Bitcoin, Ethereum, Litecoin and other digital currencies have caused a financial frenzy. But they have also stimulated a very interesting discussion about their potential to change the very meaning of money, the business landscape and, finally, our world. I am very happy because this post starts a very important and potentially ground-breaking discussion. It addresses how using blockchain, the software behind the development of cryptocurrencies, we can develop the Internet of Materials that will maximize the value, utility, and sustainability of raw materials by reducing transaction friction and facilitating global trade.
The post is co-written by Sandra Aguilar, Christopher Bruce and Grace Guo, authors of the recent White Paper on Internet of Materials, a document that I strongly suggest to be written carefully by every researcher and scientist in the field of resource and waste management. You can find more about their initiative at their website https://endswapper.com
Towards the Internet of Materials
Materials are the essential matter of things; a defining element of societies and cultures. The stone, iron, and bronze ages illustrate the importance and fundamental necessity of materials. Although our society is currently in the “information age,” materials remain an essential component in all aspects of life and development.
As consumers, we are natural stakeholders in material sustainability and should consider ourselves universally responsible for resources and their environmental stewardship. This idea also extends beyond pure social conscience. From an enterprise perspective, improved financial and risk management performance provide profit-based incentives for material sustainability within the supply chain. Furthermore, emphasis on sustainability acts as a catalyst for innovation and as a basis to engage and connect with consumers.
The following discussion of materials seeks to highlight the magnitude of the global materials industry and the gaps in material stewardship, e.g. landfilling materials with unrealized value and/or utility. In light of recent and ongoing discussions regarding relative material sustainability, the calculated/measured sustainability of one material of versus another, it is worth noting that we do not identify or advocate material preferences. We advocate for data and innovation. Relative material sustainability is a moving target; considerations such as water, energy and technology can have swift and significant impact on the relative sustainability of materials.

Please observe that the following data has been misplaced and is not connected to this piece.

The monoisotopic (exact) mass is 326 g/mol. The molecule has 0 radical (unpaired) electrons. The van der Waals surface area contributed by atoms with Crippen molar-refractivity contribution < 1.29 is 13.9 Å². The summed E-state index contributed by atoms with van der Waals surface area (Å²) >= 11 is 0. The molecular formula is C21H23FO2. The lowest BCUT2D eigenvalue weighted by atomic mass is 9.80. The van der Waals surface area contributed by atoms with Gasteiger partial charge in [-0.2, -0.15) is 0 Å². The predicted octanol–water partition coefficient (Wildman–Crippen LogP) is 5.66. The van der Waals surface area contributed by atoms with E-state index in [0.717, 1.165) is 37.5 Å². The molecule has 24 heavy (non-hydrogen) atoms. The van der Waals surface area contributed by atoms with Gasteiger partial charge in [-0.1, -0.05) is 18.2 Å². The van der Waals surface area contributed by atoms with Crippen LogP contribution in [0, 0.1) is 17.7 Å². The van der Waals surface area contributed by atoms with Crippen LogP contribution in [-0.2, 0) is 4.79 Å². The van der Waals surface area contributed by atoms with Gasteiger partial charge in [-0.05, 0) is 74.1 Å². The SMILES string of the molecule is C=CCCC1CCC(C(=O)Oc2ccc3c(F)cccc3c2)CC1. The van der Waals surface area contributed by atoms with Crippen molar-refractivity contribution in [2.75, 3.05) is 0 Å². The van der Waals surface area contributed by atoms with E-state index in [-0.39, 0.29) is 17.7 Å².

The global import/export value of materials is almost $3.5 trillion annually and total volume is in excess of two billion tons annually. For plastic alone, recent research estimates that 8.3 billion metric tons of plastic have ever been produced, with about 30% still in use and only 9% having been recycled. Plastics and metals represent the majority of value, and metal and paper represent the greatest tonnage with more than 1.6 billion tons and 400 million metric tons respectively.
To provide some additional perspective, most materials will spend some time on a truck somewhere in the supply chain, even if the primary transportation mode is air, marine, or railway. Using 40,000 pounds as a truckload, and a little more than 2.4 billion tons in annual materials, that would equal more than 122 million truckloads. If placed end to end, the trucks would circle the earth 1.75 times every year.